At C.O.A.G., the Coalition, via the energy minister Angus Taylor, refused even [to] discuss the issue of emissions, prompting outrage by a New South Wales conservative government that is worried about its fate in an upcoming state election, and gleefully echoed by the Labor states.”
“The influential Institute of Public Affairs, the climate-denying “think tank” largely sponsored by Gina Rinehart, wrote an opinion piece for the Daily Telegraph describing the N.S.W. policy of reaching zero net emissions by 2050 as an attack against “ordinary people” and a contest between “Penrith and Paris.” (G. Parkinson, ‘Coalition energy and climate policies hit rock bottom at year’s end,’ reneweconomy.com.au, 20 December 2018).
Clearly, Australia is not on track to hit Paris emission goals, as the United Nations warns that global efforts must increase, wrote Nick Kilvert, online environment reporter in the ABC RN science. (‘Australia not on track to hit Paris emissions goals, as UN warns global efforts must increase,’ abc.net.au, 28 December 2018).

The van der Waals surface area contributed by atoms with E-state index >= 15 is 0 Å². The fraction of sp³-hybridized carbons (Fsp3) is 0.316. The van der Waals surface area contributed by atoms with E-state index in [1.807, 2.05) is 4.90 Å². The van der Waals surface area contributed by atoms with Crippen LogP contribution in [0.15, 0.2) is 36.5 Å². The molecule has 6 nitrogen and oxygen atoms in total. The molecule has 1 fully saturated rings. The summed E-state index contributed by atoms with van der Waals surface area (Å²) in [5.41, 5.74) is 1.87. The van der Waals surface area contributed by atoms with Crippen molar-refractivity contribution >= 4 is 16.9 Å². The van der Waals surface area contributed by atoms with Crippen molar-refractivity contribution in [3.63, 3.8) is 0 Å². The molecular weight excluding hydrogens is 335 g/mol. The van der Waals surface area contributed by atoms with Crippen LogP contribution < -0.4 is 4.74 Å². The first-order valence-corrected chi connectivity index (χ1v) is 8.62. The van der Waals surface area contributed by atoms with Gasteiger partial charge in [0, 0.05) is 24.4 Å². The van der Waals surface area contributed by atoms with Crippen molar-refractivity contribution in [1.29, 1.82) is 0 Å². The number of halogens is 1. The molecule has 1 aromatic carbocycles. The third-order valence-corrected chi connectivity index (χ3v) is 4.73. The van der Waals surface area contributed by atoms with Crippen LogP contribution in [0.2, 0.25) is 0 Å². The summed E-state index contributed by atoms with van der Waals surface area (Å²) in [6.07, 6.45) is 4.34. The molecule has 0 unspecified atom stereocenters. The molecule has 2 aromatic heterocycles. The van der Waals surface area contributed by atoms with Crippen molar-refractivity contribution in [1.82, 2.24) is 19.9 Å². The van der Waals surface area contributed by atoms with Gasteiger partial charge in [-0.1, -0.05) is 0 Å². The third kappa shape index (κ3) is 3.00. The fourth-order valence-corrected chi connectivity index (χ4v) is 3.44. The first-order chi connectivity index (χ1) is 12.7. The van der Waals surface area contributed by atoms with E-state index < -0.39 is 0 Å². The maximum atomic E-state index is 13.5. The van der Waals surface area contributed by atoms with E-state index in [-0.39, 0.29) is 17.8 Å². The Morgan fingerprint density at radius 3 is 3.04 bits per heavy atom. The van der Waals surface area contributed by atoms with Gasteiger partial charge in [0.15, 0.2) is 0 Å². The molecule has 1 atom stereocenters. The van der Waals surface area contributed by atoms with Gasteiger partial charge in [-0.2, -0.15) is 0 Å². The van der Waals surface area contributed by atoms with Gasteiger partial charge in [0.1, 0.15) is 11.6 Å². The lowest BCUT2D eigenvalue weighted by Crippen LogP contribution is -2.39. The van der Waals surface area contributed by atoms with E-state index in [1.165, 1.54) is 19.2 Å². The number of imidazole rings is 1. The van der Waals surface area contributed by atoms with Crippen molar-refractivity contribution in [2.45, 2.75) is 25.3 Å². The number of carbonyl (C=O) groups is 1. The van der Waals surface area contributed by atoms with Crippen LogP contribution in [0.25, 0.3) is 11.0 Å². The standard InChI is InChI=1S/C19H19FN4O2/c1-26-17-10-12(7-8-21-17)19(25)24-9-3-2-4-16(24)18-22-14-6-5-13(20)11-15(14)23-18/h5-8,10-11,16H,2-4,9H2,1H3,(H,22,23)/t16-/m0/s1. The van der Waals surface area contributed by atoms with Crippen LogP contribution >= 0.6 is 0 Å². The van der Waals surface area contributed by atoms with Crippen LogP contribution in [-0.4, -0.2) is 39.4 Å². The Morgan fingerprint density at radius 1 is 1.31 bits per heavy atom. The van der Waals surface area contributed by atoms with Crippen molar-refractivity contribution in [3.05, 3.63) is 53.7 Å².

The way things are going, says Stephen Williams, professor of ecology and climate change at James Cook University, about half the endemic vertebrate species of the wet tropics could be extinct by the end of this century. Most of the rest would be expected to be critically endangered.
“We are a mega-diverse country, meaning we have a lot of wildlife that occurs nowhere else on Earth. Endemic species with limited dispersal options and small ranges are particularly vulnerable to extinction from climate impacts.
We have a World Heritage Area rapidly losing the things that made it a World Heritage Area,” he says.
There are other consequences of the present government’ attitude.
“Professor Kingsley Faulkner, an eminent surgeon and chair of Doctors for the Environment, ticks off some of the health consequences: